Events
  • Daniel Mendel-Black has exhibited widely in the U.S. and abroad. Recent shows include Pretty Lips Are Red at China Art Objects Galleries in Los Angeles, and André Butzer, Marcel Hüppauff, Daniel Mendel-Black, Philipp Schwalb at Galerie Bernd Kugler in Innsbruck, Austria. Mendel-Black’s work is represented in a number of public collections.

  • Tim Walsh, is the inventor of the board game Blurt!, which sold more than a milion copies. Tim has lincesned toy and game concepts to Hasbro, Mattel, Brio, Educational Insights, Imagine Entertaiment, and others. Be inspired and entertained by the stories behind the creation of blockbuster toys and games.

     

  • Tim Davis's wry photographs find the sublime in the quotidian. Whether shooting an abandoned pair of sneakers, the streets of a nameless suburb, or the corner of a framed painting in a museum, Davis captures the peripheral, everyday beauty of our daily life.

  • James Hannaham

    Jan 25| Lectures
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    James Hannaham is the author of the novels Delicious Foods, which won the 2016 PEN/Faulkner Award, and God Says No, a Stonewall Honor Book and a Lambda Literary Award finalist.

  • Opening Reception and Acoustic Event: “Tuning the Room” lead by Gregory Lenczycki and Ken Goerres.

     

     



     

  • The measure and alterations of Craycroft’s “room tuning” are framed in relation to its setting within the art gallery of an art school. In the wake of the U.S. presidential election, and in anticipation of the exhibition runtime falling during the first months of the new administration, Tuning the Room is a proposal to pay attention to the role that art and art education play in how voices are heard.

  • Born in St. Louis, MO Lives and works in New York, NY EDUCATION 2001 MFA, Pratt Institute, Brooklyn, NY 1995 BA, Macalester College, St. Paul, MN 1994 Studio Art Center International, Florence, Italy SOLO EXHIBITIONS 2010 Stateside, ACME., Los Angeles, CA 2009 Underwear City, Rodolphe Janssen Gallery, Brussels, Belgium 2008 Sock City, CRG Gallery, NY.

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Graduate Writing

Marisa Silver's Thoughtful Fable 'Little Nothing'

A New York Times Editor’s Choice after its release in early September, Little Nothing, the latest offering from Marisa Silver, senior lecturer in the Graduate Writing program, has been garnering national attention and praise.

Otis Graduate Writing is Major Sponsor at AWP2016

Otis Graduate Writing is Major Sponsor at AWP2016
Los Angeles, March 30-April 2, 2016

 

Alumna Jessica M. Wilson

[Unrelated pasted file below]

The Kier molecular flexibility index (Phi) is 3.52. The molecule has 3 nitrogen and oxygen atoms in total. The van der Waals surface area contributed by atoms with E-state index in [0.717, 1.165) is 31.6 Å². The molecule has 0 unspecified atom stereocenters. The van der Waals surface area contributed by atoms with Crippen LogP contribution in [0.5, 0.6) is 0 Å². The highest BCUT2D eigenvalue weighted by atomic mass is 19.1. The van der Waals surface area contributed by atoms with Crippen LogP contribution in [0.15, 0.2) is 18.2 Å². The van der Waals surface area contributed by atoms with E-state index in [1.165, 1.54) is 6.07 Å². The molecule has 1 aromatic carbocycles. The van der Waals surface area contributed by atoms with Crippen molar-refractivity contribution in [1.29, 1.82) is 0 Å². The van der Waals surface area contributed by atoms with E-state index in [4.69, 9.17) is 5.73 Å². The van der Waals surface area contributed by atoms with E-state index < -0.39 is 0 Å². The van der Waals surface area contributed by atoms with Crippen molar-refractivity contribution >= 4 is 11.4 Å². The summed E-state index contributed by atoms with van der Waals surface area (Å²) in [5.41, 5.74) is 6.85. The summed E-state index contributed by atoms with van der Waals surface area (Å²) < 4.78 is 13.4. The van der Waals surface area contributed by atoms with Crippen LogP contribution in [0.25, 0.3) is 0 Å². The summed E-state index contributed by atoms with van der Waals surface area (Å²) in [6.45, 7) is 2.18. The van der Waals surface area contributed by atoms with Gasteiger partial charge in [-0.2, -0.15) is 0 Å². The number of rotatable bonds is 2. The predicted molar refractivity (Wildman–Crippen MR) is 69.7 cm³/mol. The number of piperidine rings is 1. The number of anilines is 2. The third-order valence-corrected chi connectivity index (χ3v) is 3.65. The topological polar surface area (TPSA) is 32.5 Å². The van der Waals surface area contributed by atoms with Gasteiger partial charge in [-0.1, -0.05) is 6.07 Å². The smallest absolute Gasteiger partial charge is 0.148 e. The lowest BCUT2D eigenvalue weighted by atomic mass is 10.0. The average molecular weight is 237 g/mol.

Alumna Jessica M. Wilson (’07 MFA Writing) is a writer, poet, and founder of the Los Angeles Poet Society, an organization that bridges the arts with local communities. Her new book, Serious Longing, is the first English language book of poetry for Swan World, an imprint of Editions du Cygne in Paris, France.

WRIT790 Thesis

A sample of a book-length, publishable project of prose or poetry supervised by the department chair and faculty. The work (100 pgs. of prose, 40 pgs. of poetry) will be submitted to a faculty committee for final approval.

WRIT710 Tutorial: The Writing Life II

Each graduate student will be paired with a Graduate Writing faculty member who is a practitioner in the student’s area of greatest interest. The student and Faculty member will meet one-on-one four to five times during the semester to review student work and discuss related directed reading, and for counseling in the practice of writing, which may include everything from manuscript submission and querying agents to a broader discussion of how the student will be able to sustain an active post-degree writing life. This course may be repeated for credit.

WRIT789 Visiting Writers Series

A series of talks, 7- 8 per semester, featuring visiting poets, fiction writers and essayists from the U.S. and abroad who read and discuss their own work and aspects of contemporary literary culture. A question and answer period follows each talk.

This course may be repeated for credit.

WRIT750 Literary Seminar

These in-depth seminars focus on particular issues or currents in contemporary fiction and poetry, with topics selected from various international literary traditions (e.g., “Poetry’s Public” or “The Ethics of Fiction”) or monographic courses on such figures as Gertrude Stein, William Faulkner, Ezra Pound, James Joyce, or Eudora Welty. This course may be repeated for credit.

WRIT610 Tutorial: The Writing Life I

Each graduate student will be paired with a Graduate Writing faculty member who is a practitioner in the student’s area of greatest interest. The student and Faculty member will meet one-on-one four to five times during the semester to review student work and discuss related directed reading, and for counseling in the practice of writing, which may include everything from manuscript submission and querying agents to a broader discussion of how the student will be able to sustain an active post-degree writing life. This course may be repeated for credit.

WRIT730 Writing Colloquium

A team-taught multi-genre reading seminar developed through a series of Faculty-student conversations in the previous semester that will focus on a literary and-or cultural topic or topics of common interest. While the Faculty will ultimately determine the reading list, the students will help give shape to the course. This course may be repeated for credit.

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